A GP is trained to identify illnesses, mental conditions and signs of ill health. A GP goes to work in the morning knowing that they’ll spend the day diagnosing and treating, or at least referring patients to more specialist care providers. A GP is paid a salary for doing the job that they’ve been employed to do. So why, then, are they being offered a £55 ‘bonus’ for each dementia diagnosis?

It’s said that more elderly people are scared of receiving a dementia diagnosis than a cancer diagnosis. Yet, with a diagnosis an elderly person can access the essential care and support that they need to manage their condition. Their families and carers, likewise, can access support and will feel some relief from knowing that a loved one’s condition has a name. Still, should dementia not be diagnosed in the course of a GPs duty and can a £55 bonus do more harm than good for patients?

Jumping the Queue

Writing about the bonus, one journalist stated that telling a receptionist that you’re concerned that you have dementia can enable you to skip the queue, book a fast appointment and get to your GP quicker. It’s argued that GPs will consider potential dementia patients as being more important than their other patients, because a potential diagnosis means a potential boost to their pay check. Where, then, does this leave others? If elderly people are concerned about dementia, should they necessarily be fast-tracked or moved ahead of other individuals?

Increasing Diagnosis Numbers

Unfortunately, perhaps through GPs not being aware enough of the signs and symptoms of dementia and perhaps because men and women are so scared of receiving the diagnosis that they’re avoiding asking for help, there are hundreds and potentially thousands of cases going undiagnosed throughout the UK. If a £55 incentive is what it takes for GPs not to brush off memory loss as a normal sign of aging, then it could be argued that using money to increase awareness of the condition will prove beneficial in time.

Equally, it could be argued that the £55 makes dementia sufferers more important than those with other medical conditions, worries and concerns. Should those worried about a lump in their breast be second-class citizens because nobody’s paying per cancer diagnosis, or should a patient with concerns that they might have suffered a mini stroke be unable to get an appointment this week because they’re all being taken up by people that think they might have dementia? If a GP can fill their calendar with potential dementia patients then they can certainly earn themselves an extra holiday abroad or a particularly nice car. Is this at the expense of the general public, or do the benefits of increasing dementia diagnosis numbers outweigh any negatives?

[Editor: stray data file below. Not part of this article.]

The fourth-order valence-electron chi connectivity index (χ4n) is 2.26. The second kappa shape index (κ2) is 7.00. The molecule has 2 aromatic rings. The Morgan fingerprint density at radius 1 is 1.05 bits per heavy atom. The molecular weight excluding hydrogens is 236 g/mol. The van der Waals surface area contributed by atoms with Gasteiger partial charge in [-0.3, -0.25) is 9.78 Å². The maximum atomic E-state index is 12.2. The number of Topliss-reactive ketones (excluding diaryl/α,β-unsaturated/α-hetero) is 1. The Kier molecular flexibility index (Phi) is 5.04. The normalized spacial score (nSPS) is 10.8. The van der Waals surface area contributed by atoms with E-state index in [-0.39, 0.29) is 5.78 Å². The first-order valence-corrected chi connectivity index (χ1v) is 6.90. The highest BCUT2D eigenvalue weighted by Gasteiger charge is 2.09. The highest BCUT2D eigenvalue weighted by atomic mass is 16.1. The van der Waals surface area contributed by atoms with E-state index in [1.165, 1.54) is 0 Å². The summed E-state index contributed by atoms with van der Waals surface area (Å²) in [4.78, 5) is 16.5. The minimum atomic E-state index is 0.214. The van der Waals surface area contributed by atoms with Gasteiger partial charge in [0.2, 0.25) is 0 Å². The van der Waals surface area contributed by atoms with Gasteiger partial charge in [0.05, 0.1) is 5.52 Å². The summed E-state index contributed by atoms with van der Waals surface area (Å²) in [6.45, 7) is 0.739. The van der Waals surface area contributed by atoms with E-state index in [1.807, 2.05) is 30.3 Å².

A False Diagnosis?

People might also need to be concerned that GPs will diagnose incorrectly, in an attempt to make as much money as possible. We all hope that this wouldn’t be the case, but we might be risking being given the ‘dementia’ label when what we’re suffering from is an entirely different condition. Intentionally or by accident, a GP may diagnose dementia when the condition isn’t really there.

As some GPs label the incentive a ‘bribe’, and as there are concerns that the money is being given out only to help NHS targets to be reached, it’s important to ask if the £55 payment is the best possible use of already stretched NHS funds.

Why the Need?

Dementia is a condition that a vast number of elderly people are suffering with, mildly or more seriously. Should it not be a condition that’s diagnosed accurately and routinely without financial motivation?

When you have dementia, there are tools available to help including daily living aids, support groups and certain types of medication. We have to question if we’re ready to be assigned a price tag in order to get the label.

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  1. George Nieman says:

    Diagnosing this condition is no different from any other method of diagnoses. No special payment should be made to GP’s for this as it may well lead to many more payments for a certain diagnosis. GPs are paid to do a doctors job, that’s what they are trained for and paid for. No special payments should ever be made no matter what the condition.

  2. Jo Havell says:

    Please GP’s do the job you are paid for, this includes dementia and remember that you are respected if you serve your patients well. I agree with George Nieman

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